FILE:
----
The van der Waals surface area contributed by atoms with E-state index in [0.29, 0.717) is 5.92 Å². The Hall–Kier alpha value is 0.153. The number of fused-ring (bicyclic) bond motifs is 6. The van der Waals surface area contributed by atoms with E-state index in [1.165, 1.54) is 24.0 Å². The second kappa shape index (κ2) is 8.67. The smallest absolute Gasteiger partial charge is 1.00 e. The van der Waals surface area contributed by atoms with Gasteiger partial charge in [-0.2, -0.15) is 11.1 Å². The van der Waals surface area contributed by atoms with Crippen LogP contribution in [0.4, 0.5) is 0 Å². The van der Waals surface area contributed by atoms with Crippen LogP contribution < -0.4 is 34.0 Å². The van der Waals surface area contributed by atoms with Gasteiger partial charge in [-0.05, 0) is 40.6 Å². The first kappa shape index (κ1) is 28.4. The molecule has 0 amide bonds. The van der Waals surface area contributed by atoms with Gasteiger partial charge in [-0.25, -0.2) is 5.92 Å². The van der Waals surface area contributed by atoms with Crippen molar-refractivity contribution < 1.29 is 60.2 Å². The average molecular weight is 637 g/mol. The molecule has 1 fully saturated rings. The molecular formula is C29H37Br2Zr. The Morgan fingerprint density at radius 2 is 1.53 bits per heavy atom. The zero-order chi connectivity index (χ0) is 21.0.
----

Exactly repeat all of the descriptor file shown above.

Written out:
The van der Waals surface area contributed by atoms with E-state index in [0.29, 0.717) is 5.92 Å². The Hall–Kier alpha value is 0.153. The number of fused-ring (bicyclic) bond motifs is 6. The van der Waals surface area contributed by atoms with E-state index in [1.165, 1.54) is 24.0 Å². The second kappa shape index (κ2) is 8.67. The smallest absolute Gasteiger partial charge is 1.00 e. The van der Waals surface area contributed by atoms with Gasteiger partial charge in [-0.2, -0.15) is 11.1 Å². The van der Waals surface area contributed by atoms with Crippen LogP contribution in [0.4, 0.5) is 0 Å². The van der Waals surface area contributed by atoms with Crippen LogP contribution < -0.4 is 34.0 Å². The van der Waals surface area contributed by atoms with Gasteiger partial charge in [-0.05, 0) is 40.6 Å². The first kappa shape index (κ1) is 28.4. The molecule has 0 amide bonds. The van der Waals surface area contributed by atoms with Gasteiger partial charge in [-0.25, -0.2) is 5.92 Å². The van der Waals surface area contributed by atoms with Crippen molar-refractivity contribution < 1.29 is 60.2 Å². The average molecular weight is 637 g/mol. The molecule has 1 fully saturated rings. The molecular formula is C29H37Br2Zr. The Morgan fingerprint density at radius 2 is 1.53 bits per heavy atom. The zero-order chi connectivity index (χ0) is 21.0.